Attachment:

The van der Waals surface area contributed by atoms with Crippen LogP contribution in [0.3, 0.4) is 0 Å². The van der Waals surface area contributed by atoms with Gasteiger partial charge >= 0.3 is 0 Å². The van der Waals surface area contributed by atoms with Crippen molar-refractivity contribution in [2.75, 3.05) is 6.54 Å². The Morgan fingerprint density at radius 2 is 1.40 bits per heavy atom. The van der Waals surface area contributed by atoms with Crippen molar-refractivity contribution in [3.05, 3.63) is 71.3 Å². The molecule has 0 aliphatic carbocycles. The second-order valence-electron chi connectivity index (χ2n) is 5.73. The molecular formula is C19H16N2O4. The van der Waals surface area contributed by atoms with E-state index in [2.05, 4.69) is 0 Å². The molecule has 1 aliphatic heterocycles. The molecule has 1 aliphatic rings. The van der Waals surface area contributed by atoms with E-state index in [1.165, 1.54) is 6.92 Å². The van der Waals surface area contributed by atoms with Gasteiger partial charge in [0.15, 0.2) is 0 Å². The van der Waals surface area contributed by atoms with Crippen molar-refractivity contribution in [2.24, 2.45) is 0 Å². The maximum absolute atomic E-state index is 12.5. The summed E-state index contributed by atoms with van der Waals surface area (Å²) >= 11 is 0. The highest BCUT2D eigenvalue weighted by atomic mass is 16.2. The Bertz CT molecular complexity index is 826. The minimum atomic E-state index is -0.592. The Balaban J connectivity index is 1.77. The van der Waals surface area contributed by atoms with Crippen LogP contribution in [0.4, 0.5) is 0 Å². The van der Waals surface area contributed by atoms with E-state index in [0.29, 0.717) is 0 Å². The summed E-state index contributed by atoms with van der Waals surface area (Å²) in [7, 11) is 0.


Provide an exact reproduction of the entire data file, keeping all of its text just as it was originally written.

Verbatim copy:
The van der Waals surface area contributed by atoms with Crippen LogP contribution in [0.3, 0.4) is 0 Å². The van der Waals surface area contributed by atoms with Gasteiger partial charge >= 0.3 is 0 Å². The van der Waals surface area contributed by atoms with Crippen molar-refractivity contribution in [2.75, 3.05) is 6.54 Å². The Morgan fingerprint density at radius 2 is 1.40 bits per heavy atom. The van der Waals surface area contributed by atoms with Crippen molar-refractivity contribution in [3.05, 3.63) is 71.3 Å². The molecule has 0 aliphatic carbocycles. The second-order valence-electron chi connectivity index (χ2n) is 5.73. The molecular formula is C19H16N2O4. The van der Waals surface area contributed by atoms with E-state index in [2.05, 4.69) is 0 Å². The molecule has 1 aliphatic heterocycles. The molecule has 1 aliphatic rings. The van der Waals surface area contributed by atoms with E-state index in [1.165, 1.54) is 6.92 Å². The van der Waals surface area contributed by atoms with Gasteiger partial charge in [0.15, 0.2) is 0 Å². The van der Waals surface area contributed by atoms with Crippen molar-refractivity contribution in [2.24, 2.45) is 0 Å². The maximum absolute atomic E-state index is 12.5. The summed E-state index contributed by atoms with van der Waals surface area (Å²) >= 11 is 0. The highest BCUT2D eigenvalue weighted by atomic mass is 16.2. The Bertz CT molecular complexity index is 826. The minimum atomic E-state index is -0.592. The Balaban J connectivity index is 1.77. The van der Waals surface area contributed by atoms with Crippen LogP contribution in [0.4, 0.5) is 0 Å². The van der Waals surface area contributed by atoms with E-state index in [0.29, 0.717) is 0 Å². The summed E-state index contributed by atoms with van der Waals surface area (Å²) in [7, 11) is 0.